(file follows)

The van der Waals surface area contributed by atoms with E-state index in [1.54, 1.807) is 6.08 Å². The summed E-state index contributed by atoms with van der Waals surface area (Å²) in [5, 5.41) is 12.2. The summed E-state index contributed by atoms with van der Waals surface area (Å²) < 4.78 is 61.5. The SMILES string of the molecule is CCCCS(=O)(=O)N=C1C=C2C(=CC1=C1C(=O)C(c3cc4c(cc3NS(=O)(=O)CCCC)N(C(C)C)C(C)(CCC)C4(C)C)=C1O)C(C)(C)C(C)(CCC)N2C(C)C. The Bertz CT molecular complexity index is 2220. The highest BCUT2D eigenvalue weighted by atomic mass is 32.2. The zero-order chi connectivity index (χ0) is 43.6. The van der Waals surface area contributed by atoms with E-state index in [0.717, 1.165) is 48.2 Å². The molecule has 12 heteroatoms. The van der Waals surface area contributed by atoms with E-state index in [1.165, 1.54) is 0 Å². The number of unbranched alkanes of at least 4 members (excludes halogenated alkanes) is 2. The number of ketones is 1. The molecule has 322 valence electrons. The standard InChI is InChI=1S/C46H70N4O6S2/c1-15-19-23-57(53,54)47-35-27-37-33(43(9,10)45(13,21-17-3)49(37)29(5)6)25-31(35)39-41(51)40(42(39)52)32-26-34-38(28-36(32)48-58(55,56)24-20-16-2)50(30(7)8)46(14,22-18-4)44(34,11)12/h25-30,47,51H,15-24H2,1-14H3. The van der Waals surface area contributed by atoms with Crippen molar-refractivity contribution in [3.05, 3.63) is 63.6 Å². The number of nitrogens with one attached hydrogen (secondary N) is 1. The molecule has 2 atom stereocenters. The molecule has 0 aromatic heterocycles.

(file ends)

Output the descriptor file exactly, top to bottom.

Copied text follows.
The van der Waals surface area contributed by atoms with E-state index in [1.54, 1.807) is 6.08 Å². The summed E-state index contributed by atoms with van der Waals surface area (Å²) in [5, 5.41) is 12.2. The summed E-state index contributed by atoms with van der Waals surface area (Å²) < 4.78 is 61.5. The SMILES string of the molecule is CCCCS(=O)(=O)N=C1C=C2C(=CC1=C1C(=O)C(c3cc4c(cc3NS(=O)(=O)CCCC)N(C(C)C)C(C)(CCC)C4(C)C)=C1O)C(C)(C)C(C)(CCC)N2C(C)C. The Bertz CT molecular complexity index is 2220. The highest BCUT2D eigenvalue weighted by atomic mass is 32.2. The zero-order chi connectivity index (χ0) is 43.6. The van der Waals surface area contributed by atoms with E-state index in [0.717, 1.165) is 48.2 Å². The molecule has 12 heteroatoms. The van der Waals surface area contributed by atoms with E-state index in [1.165, 1.54) is 0 Å². The number of unbranched alkanes of at least 4 members (excludes halogenated alkanes) is 2. The number of ketones is 1. The molecule has 322 valence electrons. The standard InChI is InChI=1S/C46H70N4O6S2/c1-15-19-23-57(53,54)47-35-27-37-33(43(9,10)45(13,21-17-3)49(37)29(5)6)25-31(35)39-41(51)40(42(39)52)32-26-34-38(28-36(32)48-58(55,56)24-20-16-2)50(30(7)8)46(14,22-18-4)44(34,11)12/h25-30,47,51H,15-24H2,1-14H3. The van der Waals surface area contributed by atoms with Crippen molar-refractivity contribution in [3.05, 3.63) is 63.6 Å². The number of nitrogens with one attached hydrogen (secondary N) is 1. The molecule has 2 atom stereocenters. The molecule has 0 aromatic heterocycles.